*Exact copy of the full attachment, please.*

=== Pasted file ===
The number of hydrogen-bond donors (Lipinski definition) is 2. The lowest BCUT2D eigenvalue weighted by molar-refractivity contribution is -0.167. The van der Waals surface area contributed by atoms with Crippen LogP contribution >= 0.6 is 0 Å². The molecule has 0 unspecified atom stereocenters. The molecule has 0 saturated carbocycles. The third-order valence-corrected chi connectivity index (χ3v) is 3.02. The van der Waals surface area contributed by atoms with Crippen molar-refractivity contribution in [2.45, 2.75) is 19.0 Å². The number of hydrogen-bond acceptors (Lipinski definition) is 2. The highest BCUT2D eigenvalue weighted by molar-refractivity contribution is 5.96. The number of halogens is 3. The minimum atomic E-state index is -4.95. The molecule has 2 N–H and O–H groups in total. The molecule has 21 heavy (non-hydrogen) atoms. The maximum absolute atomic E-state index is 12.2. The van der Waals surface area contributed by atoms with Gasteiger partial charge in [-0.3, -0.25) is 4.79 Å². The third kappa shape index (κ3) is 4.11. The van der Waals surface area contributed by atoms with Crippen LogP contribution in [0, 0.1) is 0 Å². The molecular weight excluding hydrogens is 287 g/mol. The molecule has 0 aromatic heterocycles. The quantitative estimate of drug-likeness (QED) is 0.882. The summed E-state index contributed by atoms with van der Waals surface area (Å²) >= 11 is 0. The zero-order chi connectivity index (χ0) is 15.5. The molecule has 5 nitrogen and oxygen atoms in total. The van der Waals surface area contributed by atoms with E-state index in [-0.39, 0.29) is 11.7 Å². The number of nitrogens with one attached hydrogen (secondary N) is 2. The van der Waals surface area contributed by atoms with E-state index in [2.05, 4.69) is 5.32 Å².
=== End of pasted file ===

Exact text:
The number of hydrogen-bond donors (Lipinski definition) is 2. The lowest BCUT2D eigenvalue weighted by molar-refractivity contribution is -0.167. The van der Waals surface area contributed by atoms with Crippen LogP contribution >= 0.6 is 0 Å². The molecule has 0 unspecified atom stereocenters. The molecule has 0 saturated carbocycles. The third-order valence-corrected chi connectivity index (χ3v) is 3.02. The van der Waals surface area contributed by atoms with Crippen molar-refractivity contribution in [2.45, 2.75) is 19.0 Å². The number of hydrogen-bond acceptors (Lipinski definition) is 2. The highest BCUT2D eigenvalue weighted by molar-refractivity contribution is 5.96. The number of halogens is 3. The minimum atomic E-state index is -4.95. The molecule has 2 N–H and O–H groups in total. The molecule has 21 heavy (non-hydrogen) atoms. The maximum absolute atomic E-state index is 12.2. The van der Waals surface area contributed by atoms with Gasteiger partial charge in [-0.3, -0.25) is 4.79 Å². The third kappa shape index (κ3) is 4.11. The van der Waals surface area contributed by atoms with Crippen LogP contribution in [0, 0.1) is 0 Å². The molecular weight excluding hydrogens is 287 g/mol. The molecule has 0 aromatic heterocycles. The quantitative estimate of drug-likeness (QED) is 0.882. The summed E-state index contributed by atoms with van der Waals surface area (Å²) >= 11 is 0. The zero-order chi connectivity index (χ0) is 15.5. The molecule has 5 nitrogen and oxygen atoms in total. The van der Waals surface area contributed by atoms with E-state index in [-0.39, 0.29) is 11.7 Å². The number of nitrogens with one attached hydrogen (secondary N) is 2. The van der Waals surface area contributed by atoms with E-state index in [2.05, 4.69) is 5.32 Å².